The sensor output signal is correlated to mass flow in the mass flow meter so that the fluid flow can be determined when the electrical signal is measured. The sensor output signal is typically first correlated to the flow in sensor 446, which is then correlated to the mass flow in the bypass 442, so that the total flow through the flow meter can be determined and the pressure balance valve 200 can be controlled accordingly. The correlation between the sensor output signal and the fluid flow is complex and depends on a number of operating conditions including fluid species, flow rate, inlet and/or outlet pressure, temperature, etc.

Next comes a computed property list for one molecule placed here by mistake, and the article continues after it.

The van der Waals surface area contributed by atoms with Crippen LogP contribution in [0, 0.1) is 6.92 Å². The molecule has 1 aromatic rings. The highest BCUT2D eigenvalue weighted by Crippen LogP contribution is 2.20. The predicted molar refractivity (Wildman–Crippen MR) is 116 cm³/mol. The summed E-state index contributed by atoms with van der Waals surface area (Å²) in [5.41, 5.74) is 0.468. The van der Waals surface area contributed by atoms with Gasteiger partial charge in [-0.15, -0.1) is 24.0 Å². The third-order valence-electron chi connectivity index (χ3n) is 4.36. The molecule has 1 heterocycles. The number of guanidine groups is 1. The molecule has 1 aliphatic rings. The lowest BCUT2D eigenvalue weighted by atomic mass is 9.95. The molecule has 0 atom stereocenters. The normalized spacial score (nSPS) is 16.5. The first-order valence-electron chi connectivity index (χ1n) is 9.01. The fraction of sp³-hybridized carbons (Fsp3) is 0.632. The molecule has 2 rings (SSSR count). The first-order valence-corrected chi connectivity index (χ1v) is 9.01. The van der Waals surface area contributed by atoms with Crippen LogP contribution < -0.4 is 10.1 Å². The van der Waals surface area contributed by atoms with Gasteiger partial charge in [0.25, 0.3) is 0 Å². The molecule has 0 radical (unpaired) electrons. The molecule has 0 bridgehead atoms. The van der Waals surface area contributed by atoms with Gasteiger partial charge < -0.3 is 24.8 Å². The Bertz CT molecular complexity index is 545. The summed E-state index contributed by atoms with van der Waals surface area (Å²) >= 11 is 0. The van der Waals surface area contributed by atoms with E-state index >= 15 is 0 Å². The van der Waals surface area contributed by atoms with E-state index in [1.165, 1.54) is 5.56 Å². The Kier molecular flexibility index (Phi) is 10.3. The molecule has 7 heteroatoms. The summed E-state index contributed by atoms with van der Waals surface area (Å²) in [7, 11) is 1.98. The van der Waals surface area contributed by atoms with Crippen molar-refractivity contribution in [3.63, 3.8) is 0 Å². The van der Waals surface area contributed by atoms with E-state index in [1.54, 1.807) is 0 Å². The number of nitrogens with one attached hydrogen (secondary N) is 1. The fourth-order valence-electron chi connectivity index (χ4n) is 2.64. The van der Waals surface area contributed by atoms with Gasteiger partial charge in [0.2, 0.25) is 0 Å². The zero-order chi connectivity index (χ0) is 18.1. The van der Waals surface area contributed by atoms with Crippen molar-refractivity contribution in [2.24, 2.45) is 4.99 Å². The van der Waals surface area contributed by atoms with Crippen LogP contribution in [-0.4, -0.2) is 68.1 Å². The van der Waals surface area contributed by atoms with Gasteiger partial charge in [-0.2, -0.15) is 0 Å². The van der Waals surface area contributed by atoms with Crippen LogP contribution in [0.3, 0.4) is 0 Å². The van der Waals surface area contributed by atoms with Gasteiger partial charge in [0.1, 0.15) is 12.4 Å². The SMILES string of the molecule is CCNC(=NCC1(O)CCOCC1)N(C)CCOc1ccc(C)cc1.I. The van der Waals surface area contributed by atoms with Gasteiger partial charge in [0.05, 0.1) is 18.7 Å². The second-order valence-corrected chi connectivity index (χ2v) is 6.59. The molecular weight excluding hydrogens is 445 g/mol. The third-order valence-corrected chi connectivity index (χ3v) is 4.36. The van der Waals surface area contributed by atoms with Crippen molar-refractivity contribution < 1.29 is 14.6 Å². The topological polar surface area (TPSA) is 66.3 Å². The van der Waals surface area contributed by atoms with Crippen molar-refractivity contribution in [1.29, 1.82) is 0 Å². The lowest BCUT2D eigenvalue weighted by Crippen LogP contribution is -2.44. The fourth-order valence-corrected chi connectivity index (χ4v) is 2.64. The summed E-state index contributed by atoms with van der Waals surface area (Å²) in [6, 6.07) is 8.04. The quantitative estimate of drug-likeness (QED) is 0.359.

The process of correlating raw sensor output to fluid flow entails tuning and/or calibrating the mass flow controller and is an expensive, labor intensive procedure, often requiring one or more skilled operators and specialized equipment. For example, the mass flow sensor may be tuned by running known amounts of a known fluid through the sensor portion and adjusting certain signal processing parameters to provide a response that accurately represents fluid flow. For example, the output may be normalized, so that a specified voltage range, such as 0 V to 5 V of the sensor output, corresponds to a flow rate range from zero to the top of the range for the sensor. The output may also be linearized, so that a change in the sensor output corresponds linearly to a change in flow rate. For example, doubling of the fluid output will cause a doubling of the electrical output if the output is linearized. The dynamic response of the sensor is determined, that is, inaccurate effects of change in pressure or flow rate that occur when the flow or pressure changes are determined so that such effects can be compensated.